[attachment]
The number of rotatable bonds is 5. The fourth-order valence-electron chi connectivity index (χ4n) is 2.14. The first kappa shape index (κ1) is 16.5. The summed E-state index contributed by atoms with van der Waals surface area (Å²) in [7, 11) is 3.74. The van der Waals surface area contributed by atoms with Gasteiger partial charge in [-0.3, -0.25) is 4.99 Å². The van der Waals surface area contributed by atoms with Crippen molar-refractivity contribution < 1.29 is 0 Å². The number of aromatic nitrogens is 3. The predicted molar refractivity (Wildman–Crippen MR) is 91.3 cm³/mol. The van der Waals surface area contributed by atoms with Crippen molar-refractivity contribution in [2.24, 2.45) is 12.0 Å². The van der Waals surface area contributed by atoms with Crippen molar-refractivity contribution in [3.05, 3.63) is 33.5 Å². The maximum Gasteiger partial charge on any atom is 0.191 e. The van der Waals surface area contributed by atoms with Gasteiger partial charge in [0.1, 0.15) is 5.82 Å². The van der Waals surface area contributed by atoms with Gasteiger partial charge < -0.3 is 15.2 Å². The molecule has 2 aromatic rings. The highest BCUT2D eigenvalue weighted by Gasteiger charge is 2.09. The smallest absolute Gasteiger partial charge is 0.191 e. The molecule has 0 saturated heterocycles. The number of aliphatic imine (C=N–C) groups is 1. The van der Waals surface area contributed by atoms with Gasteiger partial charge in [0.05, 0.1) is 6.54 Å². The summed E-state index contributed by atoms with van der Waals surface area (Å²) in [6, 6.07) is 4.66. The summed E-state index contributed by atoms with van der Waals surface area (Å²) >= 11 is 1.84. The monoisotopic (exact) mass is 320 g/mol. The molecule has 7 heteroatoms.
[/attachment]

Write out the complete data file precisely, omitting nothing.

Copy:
The number of rotatable bonds is 5. The fourth-order valence-electron chi connectivity index (χ4n) is 2.14. The first kappa shape index (κ1) is 16.5. The summed E-state index contributed by atoms with van der Waals surface area (Å²) in [7, 11) is 3.74. The van der Waals surface area contributed by atoms with Gasteiger partial charge in [-0.3, -0.25) is 4.99 Å². The van der Waals surface area contributed by atoms with Crippen molar-refractivity contribution < 1.29 is 0 Å². The number of aromatic nitrogens is 3. The predicted molar refractivity (Wildman–Crippen MR) is 91.3 cm³/mol. The van der Waals surface area contributed by atoms with Crippen molar-refractivity contribution in [2.24, 2.45) is 12.0 Å². The van der Waals surface area contributed by atoms with Crippen molar-refractivity contribution in [3.05, 3.63) is 33.5 Å². The maximum Gasteiger partial charge on any atom is 0.191 e. The van der Waals surface area contributed by atoms with Gasteiger partial charge in [0.1, 0.15) is 5.82 Å². The van der Waals surface area contributed by atoms with Gasteiger partial charge < -0.3 is 15.2 Å². The molecule has 2 aromatic rings. The highest BCUT2D eigenvalue weighted by Gasteiger charge is 2.09. The smallest absolute Gasteiger partial charge is 0.191 e. The molecule has 0 saturated heterocycles. The number of aliphatic imine (C=N–C) groups is 1. The van der Waals surface area contributed by atoms with Gasteiger partial charge in [0.05, 0.1) is 6.54 Å². The summed E-state index contributed by atoms with van der Waals surface area (Å²) in [6, 6.07) is 4.66. The summed E-state index contributed by atoms with van der Waals surface area (Å²) >= 11 is 1.84. The monoisotopic (exact) mass is 320 g/mol. The molecule has 7 heteroatoms.